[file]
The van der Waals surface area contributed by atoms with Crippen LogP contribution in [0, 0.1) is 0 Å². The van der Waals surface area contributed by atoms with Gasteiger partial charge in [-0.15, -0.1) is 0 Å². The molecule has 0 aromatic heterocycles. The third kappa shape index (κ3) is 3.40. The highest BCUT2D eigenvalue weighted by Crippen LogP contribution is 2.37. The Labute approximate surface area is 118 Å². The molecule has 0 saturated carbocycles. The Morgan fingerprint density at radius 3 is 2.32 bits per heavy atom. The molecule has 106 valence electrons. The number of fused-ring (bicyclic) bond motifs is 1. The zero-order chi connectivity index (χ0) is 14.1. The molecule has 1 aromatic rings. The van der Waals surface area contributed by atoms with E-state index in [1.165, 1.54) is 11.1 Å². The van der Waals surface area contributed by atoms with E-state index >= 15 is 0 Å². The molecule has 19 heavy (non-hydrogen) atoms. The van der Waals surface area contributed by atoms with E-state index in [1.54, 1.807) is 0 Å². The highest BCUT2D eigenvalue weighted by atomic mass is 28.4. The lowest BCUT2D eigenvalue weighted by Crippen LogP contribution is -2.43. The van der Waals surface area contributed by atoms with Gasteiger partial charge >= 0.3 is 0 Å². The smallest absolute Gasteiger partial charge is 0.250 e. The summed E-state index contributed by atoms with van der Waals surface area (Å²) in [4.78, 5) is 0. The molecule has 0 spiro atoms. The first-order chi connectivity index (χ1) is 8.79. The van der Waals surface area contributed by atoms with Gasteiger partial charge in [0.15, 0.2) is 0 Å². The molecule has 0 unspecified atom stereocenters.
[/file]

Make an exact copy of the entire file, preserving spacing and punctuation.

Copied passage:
The van der Waals surface area contributed by atoms with Crippen LogP contribution in [0, 0.1) is 0 Å². The van der Waals surface area contributed by atoms with Gasteiger partial charge in [-0.15, -0.1) is 0 Å². The molecule has 0 aromatic heterocycles. The third kappa shape index (κ3) is 3.40. The highest BCUT2D eigenvalue weighted by Crippen LogP contribution is 2.37. The Labute approximate surface area is 118 Å². The molecule has 0 saturated carbocycles. The Morgan fingerprint density at radius 3 is 2.32 bits per heavy atom. The molecule has 106 valence electrons. The number of fused-ring (bicyclic) bond motifs is 1. The zero-order chi connectivity index (χ0) is 14.1. The molecule has 1 aromatic rings. The van der Waals surface area contributed by atoms with E-state index in [1.165, 1.54) is 11.1 Å². The van der Waals surface area contributed by atoms with E-state index >= 15 is 0 Å². The molecule has 19 heavy (non-hydrogen) atoms. The van der Waals surface area contributed by atoms with E-state index in [1.54, 1.807) is 0 Å². The highest BCUT2D eigenvalue weighted by atomic mass is 28.4. The lowest BCUT2D eigenvalue weighted by Crippen LogP contribution is -2.43. The van der Waals surface area contributed by atoms with Gasteiger partial charge >= 0.3 is 0 Å². The smallest absolute Gasteiger partial charge is 0.250 e. The summed E-state index contributed by atoms with van der Waals surface area (Å²) in [4.78, 5) is 0. The molecule has 0 spiro atoms. The first-order chi connectivity index (χ1) is 8.79. The van der Waals surface area contributed by atoms with Gasteiger partial charge in [0.15, 0.2) is 0 Å². The molecule has 0 unspecified atom stereocenters.